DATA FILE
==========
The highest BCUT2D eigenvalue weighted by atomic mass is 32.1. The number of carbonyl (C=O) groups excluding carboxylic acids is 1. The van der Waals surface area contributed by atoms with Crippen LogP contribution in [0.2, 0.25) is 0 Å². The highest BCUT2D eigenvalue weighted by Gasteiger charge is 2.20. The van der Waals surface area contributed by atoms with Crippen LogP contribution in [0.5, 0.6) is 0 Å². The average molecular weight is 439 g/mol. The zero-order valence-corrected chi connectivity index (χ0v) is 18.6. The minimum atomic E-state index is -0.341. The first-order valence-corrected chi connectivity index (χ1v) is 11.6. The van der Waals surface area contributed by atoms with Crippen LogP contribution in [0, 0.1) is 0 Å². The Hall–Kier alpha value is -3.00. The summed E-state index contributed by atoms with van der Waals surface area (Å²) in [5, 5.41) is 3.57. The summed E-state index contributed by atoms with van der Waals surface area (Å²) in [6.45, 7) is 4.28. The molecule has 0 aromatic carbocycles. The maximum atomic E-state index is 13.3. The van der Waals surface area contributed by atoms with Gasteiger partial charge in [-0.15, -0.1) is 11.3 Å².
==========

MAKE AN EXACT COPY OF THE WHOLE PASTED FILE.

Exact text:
The highest BCUT2D eigenvalue weighted by atomic mass is 32.1. The number of carbonyl (C=O) groups excluding carboxylic acids is 1. The van der Waals surface area contributed by atoms with Crippen LogP contribution in [0.2, 0.25) is 0 Å². The highest BCUT2D eigenvalue weighted by Gasteiger charge is 2.20. The van der Waals surface area contributed by atoms with Crippen LogP contribution in [0.5, 0.6) is 0 Å². The average molecular weight is 439 g/mol. The zero-order valence-corrected chi connectivity index (χ0v) is 18.6. The minimum atomic E-state index is -0.341. The first-order valence-corrected chi connectivity index (χ1v) is 11.6. The van der Waals surface area contributed by atoms with Crippen LogP contribution in [0, 0.1) is 0 Å². The Hall–Kier alpha value is -3.00. The summed E-state index contributed by atoms with van der Waals surface area (Å²) in [5, 5.41) is 3.57. The summed E-state index contributed by atoms with van der Waals surface area (Å²) in [6.45, 7) is 4.28. The molecule has 0 aromatic carbocycles. The maximum atomic E-state index is 13.3. The van der Waals surface area contributed by atoms with Gasteiger partial charge in [-0.15, -0.1) is 11.3 Å².